Ruth and Ellis in Las Vegas
By Dan McClenaghan
The short man in the purple tuxedo led Ruth and Ellis into the showroom, heading up into the rafters, the nosebleed section, his hand extended out behind him, fingers wiggling in expectation of the customary gratuity that would earn a better seat.
Ellis pulled a twenty out of his wallet and moved it toward the expectant fingers, but Ruth hit that twenty like a toad’s tongue hitting a fly. She crumpled the bill and stuck it in her cleavage. Then she grabbed the greedy tuxedo man’s hand and crushed it, bones grinding together as she said, “Think you could steer us in the direction of a better seating arrangement, knucklehead?”
“I believe that I can,” said the little man, his voice cracking with the pain of pulverized bones, as he led Ruth and Ellis to their stage-side seats.
A Marilyn Monroe look-a-like opened the show. She sang a song in a little girl voice, got her dress blown up by a phantom gust of wind. She giggled and cooed, and then she stepped out into the audience, looking for somebody middle-aged and paunchy, a benign soul to embarrass. She picked Ellis, pulled him up onto the stage to hoots and laughter, pushed him into a folding chair and sat down on his lap, kissed his bald head, and then slipped her tongue into his ear.
When she jumped up and said “Ouch!” in that little girl voice, as if she’d been pinched (the crowd always loved that part), Ellis took the initiative to give her goose, hard and deep, something he wouldn’t have done if he’d realized that she was a guy.
Marilyn, abandoning the girlish whisper for a resonant baritone, shouted, “YOU SON-OF-A-BITCH, WHO DO YOU THINK YOU ARE?” as she rubbed the area of the violation. Then she swung at him as he sat in his chair, but Ellis blocked the blow with a forearm, and he and the lady went over together, backwards, with Marilyn on top, her dress up around her arm pits.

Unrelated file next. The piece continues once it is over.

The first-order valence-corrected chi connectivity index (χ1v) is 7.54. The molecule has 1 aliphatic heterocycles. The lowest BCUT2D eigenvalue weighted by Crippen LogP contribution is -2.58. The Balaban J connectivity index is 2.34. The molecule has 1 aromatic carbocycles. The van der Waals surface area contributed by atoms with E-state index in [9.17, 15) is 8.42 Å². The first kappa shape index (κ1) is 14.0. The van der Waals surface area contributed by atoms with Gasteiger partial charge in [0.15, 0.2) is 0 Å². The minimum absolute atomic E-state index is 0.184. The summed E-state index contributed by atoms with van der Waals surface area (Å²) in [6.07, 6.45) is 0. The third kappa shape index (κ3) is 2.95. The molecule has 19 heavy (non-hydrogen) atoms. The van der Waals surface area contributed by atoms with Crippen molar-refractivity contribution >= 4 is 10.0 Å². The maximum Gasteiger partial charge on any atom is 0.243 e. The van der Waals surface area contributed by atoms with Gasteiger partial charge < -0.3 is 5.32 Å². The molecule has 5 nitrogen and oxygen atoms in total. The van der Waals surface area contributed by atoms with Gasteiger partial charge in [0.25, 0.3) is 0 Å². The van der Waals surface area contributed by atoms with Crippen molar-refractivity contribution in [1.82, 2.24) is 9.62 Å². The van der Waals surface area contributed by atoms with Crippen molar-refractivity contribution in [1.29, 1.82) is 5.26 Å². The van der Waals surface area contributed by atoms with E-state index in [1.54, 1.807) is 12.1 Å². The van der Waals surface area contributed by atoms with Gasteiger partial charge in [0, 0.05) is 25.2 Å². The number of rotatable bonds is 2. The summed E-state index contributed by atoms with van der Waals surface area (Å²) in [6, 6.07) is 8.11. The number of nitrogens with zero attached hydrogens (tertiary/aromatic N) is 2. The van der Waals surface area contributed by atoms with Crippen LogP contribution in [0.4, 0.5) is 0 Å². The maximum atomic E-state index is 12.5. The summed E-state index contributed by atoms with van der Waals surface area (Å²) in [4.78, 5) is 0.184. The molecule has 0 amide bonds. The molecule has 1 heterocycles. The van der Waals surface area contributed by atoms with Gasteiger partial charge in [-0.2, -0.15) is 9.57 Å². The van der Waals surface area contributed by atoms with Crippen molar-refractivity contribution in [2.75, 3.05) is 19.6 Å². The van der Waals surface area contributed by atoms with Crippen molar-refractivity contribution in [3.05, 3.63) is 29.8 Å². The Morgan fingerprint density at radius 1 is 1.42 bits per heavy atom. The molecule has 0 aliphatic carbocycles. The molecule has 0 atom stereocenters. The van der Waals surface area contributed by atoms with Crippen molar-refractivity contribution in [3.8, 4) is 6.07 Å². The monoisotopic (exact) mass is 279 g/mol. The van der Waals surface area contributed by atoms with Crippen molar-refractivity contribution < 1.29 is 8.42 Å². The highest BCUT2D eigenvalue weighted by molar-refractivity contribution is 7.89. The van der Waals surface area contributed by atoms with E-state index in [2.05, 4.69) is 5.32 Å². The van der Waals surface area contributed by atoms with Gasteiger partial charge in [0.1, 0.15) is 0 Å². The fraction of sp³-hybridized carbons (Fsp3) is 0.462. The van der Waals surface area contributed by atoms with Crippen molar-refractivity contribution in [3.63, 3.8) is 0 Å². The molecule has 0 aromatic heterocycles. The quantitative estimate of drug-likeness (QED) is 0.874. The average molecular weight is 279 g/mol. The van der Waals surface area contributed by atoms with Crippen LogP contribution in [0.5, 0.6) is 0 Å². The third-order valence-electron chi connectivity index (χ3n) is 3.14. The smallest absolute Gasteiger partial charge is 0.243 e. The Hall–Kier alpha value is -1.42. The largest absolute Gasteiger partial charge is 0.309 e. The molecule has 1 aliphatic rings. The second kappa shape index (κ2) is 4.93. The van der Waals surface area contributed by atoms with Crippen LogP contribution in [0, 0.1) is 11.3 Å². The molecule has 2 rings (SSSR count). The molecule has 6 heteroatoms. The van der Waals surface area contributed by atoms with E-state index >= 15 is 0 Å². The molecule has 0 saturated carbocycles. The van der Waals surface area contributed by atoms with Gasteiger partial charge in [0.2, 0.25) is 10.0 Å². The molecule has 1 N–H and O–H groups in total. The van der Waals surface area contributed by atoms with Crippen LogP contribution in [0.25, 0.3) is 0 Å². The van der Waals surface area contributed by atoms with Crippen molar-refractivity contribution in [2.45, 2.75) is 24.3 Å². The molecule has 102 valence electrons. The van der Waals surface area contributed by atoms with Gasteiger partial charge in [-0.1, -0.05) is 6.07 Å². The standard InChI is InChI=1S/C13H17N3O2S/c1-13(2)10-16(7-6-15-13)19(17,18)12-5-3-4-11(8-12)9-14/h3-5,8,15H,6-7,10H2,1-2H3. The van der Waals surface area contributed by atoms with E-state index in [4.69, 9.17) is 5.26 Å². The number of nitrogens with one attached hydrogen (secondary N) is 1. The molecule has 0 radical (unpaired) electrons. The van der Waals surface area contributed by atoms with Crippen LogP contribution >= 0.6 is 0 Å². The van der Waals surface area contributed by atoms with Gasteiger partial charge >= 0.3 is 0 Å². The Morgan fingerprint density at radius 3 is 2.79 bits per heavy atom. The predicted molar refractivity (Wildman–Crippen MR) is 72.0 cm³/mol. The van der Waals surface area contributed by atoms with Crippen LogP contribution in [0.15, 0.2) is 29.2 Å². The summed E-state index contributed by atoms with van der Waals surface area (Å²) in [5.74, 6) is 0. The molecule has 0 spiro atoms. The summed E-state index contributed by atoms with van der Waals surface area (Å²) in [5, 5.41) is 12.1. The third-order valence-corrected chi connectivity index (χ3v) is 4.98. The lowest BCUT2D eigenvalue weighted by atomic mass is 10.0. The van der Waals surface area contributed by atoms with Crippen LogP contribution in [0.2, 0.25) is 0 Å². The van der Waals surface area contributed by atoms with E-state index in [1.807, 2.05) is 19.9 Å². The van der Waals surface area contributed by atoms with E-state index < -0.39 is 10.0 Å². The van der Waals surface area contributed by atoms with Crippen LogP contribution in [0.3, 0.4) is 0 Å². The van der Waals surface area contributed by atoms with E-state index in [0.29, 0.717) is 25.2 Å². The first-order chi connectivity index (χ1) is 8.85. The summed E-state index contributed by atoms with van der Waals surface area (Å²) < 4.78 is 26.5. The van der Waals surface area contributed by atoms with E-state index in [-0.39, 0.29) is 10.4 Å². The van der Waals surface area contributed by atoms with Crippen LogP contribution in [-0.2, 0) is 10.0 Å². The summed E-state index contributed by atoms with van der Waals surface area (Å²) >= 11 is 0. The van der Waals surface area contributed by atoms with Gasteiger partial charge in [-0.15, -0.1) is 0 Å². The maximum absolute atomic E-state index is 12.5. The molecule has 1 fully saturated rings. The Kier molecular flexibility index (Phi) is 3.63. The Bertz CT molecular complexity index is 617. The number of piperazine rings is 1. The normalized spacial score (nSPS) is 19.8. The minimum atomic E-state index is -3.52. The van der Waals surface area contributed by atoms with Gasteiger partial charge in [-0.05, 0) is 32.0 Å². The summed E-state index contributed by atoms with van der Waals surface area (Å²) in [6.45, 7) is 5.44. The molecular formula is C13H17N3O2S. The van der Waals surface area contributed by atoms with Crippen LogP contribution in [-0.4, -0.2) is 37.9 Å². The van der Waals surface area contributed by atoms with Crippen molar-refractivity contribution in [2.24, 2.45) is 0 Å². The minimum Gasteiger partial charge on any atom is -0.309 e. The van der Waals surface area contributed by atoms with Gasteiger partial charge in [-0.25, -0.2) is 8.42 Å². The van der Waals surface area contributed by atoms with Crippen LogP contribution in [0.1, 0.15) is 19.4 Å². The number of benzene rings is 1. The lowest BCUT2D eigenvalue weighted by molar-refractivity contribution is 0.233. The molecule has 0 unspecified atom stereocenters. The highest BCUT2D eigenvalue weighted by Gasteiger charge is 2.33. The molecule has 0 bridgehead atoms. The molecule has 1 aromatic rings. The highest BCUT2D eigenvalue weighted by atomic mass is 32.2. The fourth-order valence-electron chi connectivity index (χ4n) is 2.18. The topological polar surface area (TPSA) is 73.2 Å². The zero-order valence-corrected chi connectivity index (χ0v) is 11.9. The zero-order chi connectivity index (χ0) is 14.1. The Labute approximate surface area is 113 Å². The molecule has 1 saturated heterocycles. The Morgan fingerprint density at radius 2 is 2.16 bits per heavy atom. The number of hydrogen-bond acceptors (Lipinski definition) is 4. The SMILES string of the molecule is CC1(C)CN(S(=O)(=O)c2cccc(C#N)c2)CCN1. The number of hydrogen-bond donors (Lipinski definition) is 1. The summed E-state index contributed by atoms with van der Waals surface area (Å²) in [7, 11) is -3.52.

The crowd loved it.
Except for Ruth.
She stalked through the orchestra pit, jumped up onto the stage, pulled Marilyn to her feet and grabbed a fistful of her hair, which came off. Then she wrestled her to the center of the stage for fisticuffs, as Ellis made his exit, stage right, where Elvis Presley and Liberace grabbed a hold of him for the security guards.
But the security guards were busy getting their asses kicked by Ruth, who had cold-cocked Norma Jean, and was now raining blows on her new assailants, to the opportunistic, improvisational accompaniment of the band and light man: cymbal crashes and white explosions for a solid head blow; bass drum thump and a burst of blue for a body punch; a tuba groan and a hundred criss-crossing thin red beams for a kick to the groin.
The crowd loved it all the more.
Ellis, meantime, tried to get a little wager going with his captors on the outcome, but Elvis said, “You kiddin’ partner? They’ll have to use a bazooka to bring that woman down,” and Liberace said, “Bet against her? My goodness gracious that woman’s a beast. Those poor boys don’t have a chance,” he concluded, as Ruth punched one of the security guy’s lights out, and the other two ran through the orchestra pit and up the aisle through the audience.
Then Ruth went on a search for her husband, Ellis the Gooseman.
About Dan McClenaghan:
I write stuff.
I began with my Ruth and Ellis/Clete and Juanita stories in the early 1980s. At the beginning of the new millennium I started writing reviews of jazz CDs, first at American Reporter, and then (and now) at All About Jazz. I’ve tried my hand at novels, without success.
I’ve been published in a bunch of small presses, most notably the now defunct Wormwood Review. This was in the pre-computer age, when we whomped up our stories on typewriters, then rolled down to Kinkos to make copies, which we stuck in manila envelopes, along with a return envelope with return postage attached. Times have changed.
Aside from the writing, I am married to the lovely Denise. We have three wonderful children and four (soon to be five) beautiful grandchildren; and I am a two-time winner—1970 and 1971—of the Oceanside Bodysurfing Contest. Kowabunga!
Photo credit: Naveen Narain via a Creative Commons Licence.